Smaller and less commercial than Stowe, Stratton or Killington – though perhaps more charming for its deliberate minimalism – is Sugarbush. Winn Smith, the majority owner, told me that his intention with Sugarbush was to "keep it in the personality of the valley," which is characterised by small, family-owned farms. The main building at Sugarbush is shaped like a barn. The mountain's motto is "Be Better Here" – both encouragement and a challenge.
There are other ski-fields in Vermont, including a co-op at Mad River, with a chair-lift that can handle only 80 visitors a day. Indeed, it would be possible to pass an entire visit to the state doing absolutely nothing but jumping from one resort to the next, slaying mountains.
Still, it quickly becomes difficult to ignore the parts in between.
As you drive from Sugarbush to Killington, or Killington to Stratton, the natural charisma muscles in on your consciousness, demanding you pay attention. In four days of driving around Vermont, I saw virtually no fast food outlets or strip malls – ubiquitous in other parts of America. I saw almost nothing, in fact, except real estate I would like to purchase, and a string of hotels that worked well as introductions to the refreshing imaginativeness of Vermonters.
For example, take Windham Hill Inn in West Townshend, near the Green Mountain National Forest. From the outside, Windham Hill Inn looks like a picturesque farmhouse built sometime around 1825. Which is exactly what it is, containing everything generally expected of intimate, high-end bed and breakfasts organised around a country theme. The wine is award-winning, the restaurant refined, and the tennis court made from native Vermont clay. But then there's the barn (those barns again) with the giant plush bear in a sleigh, and the nondescript door opening onto a shock of wallpaper and hidden suites. My room, named "Marion Goodfellow," comes with its own cupola in the roof – a first, in my experience.
The idea of individually decorated rooms is taken a dramatic step further at the Pitcher Inn, in Mad River Valley. The owners wanted to make sure the hotel was "mountain-proof," explained Ari Sadri, general manager here since 1997. What he means is that the hotel is such a spectacle that even in bad weather, when the snow doesn't fall, "each room is its own destination." The inspiration was the scene in Yellow Submarine in which a normal-looking hallway is revealed to hide crazy things behind each door, such as a speeding train.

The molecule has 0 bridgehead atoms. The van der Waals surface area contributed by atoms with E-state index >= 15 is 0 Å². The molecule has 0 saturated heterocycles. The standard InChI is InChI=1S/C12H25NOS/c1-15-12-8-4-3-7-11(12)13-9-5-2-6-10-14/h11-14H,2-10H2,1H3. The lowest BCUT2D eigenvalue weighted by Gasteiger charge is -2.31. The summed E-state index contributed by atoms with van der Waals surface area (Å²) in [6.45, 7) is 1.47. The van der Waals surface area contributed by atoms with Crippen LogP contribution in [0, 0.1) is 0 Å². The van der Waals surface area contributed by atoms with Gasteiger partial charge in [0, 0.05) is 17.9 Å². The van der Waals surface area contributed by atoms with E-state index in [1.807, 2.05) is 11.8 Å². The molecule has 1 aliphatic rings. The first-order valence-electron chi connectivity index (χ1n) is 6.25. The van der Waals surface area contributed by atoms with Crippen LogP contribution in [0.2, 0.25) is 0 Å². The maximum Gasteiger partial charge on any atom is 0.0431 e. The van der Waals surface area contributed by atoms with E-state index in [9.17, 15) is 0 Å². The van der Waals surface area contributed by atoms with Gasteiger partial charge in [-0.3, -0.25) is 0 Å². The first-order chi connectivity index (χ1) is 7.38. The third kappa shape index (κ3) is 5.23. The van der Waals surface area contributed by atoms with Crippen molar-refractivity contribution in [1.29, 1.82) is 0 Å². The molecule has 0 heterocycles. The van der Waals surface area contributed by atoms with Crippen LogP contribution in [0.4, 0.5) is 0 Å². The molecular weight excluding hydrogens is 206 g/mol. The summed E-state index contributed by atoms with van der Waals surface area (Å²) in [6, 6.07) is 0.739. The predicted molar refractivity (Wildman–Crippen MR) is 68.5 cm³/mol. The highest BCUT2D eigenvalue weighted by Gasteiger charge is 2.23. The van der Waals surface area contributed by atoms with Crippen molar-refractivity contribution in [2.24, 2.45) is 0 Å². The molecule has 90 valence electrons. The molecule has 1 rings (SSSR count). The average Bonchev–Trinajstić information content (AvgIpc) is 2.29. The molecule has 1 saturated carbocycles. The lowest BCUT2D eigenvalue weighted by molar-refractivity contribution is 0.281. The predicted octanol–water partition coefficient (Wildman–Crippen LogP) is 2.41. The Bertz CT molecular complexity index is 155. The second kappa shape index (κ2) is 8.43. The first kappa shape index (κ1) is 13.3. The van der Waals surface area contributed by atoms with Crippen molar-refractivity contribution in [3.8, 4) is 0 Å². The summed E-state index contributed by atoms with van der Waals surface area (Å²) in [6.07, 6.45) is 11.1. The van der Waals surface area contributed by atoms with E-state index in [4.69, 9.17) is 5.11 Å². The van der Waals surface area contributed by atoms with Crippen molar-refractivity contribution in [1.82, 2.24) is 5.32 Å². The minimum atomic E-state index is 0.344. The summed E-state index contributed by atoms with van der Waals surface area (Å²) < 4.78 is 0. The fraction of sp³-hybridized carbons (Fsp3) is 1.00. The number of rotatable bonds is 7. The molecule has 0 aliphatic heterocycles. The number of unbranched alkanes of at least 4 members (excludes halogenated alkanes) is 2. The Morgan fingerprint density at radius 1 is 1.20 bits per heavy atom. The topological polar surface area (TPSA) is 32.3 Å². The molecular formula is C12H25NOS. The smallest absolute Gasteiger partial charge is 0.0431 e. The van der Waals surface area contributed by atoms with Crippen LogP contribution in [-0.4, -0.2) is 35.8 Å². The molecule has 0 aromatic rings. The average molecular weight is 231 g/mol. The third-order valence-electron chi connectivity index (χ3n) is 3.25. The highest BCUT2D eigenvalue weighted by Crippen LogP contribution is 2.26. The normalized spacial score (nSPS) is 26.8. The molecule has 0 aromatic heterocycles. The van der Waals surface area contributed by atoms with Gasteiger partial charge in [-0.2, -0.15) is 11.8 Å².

So the "Ski" room is filled with vintage signs and original trail maps, as well as a genuine lift ticket booth. "Lodge" features a bed based on Cleopatra's throne as interpreted by Cecil B. DeMille, along with an alabaster settee inspired by Tutankhamen's tomb. And just down the hall, "Trout", where I spent a hallucinatory night, has a giant stuffed fish hanging above the television.
Over near Barnard, Twin Farms may not be as strange as the Pitcher Inn, but in terms of extravagance and luxury it outdoes almost every small hotel in the world. Tucked away behind an imposing gate, this is as close to perfection as it is possible to get. A private ski mountain looms over the main building, which dates to 1795. Another building holds "The Furo," a Japanese heated pool. Several of the cottages, sprinkled in private vantage points throughout the woods, are decorated by Jed Johnson, an affiliate of Andy Warhol. Maybe it is enough to say that every carport on the property has a Tesla plug-in – no detail is overlooked here, no-matter how seemingly trivial. If you want to go to the private on-site pub at 2am and have a bartender come and talk to you while you play the grand piano beneath a Cy Twombly mural, you can. I asked.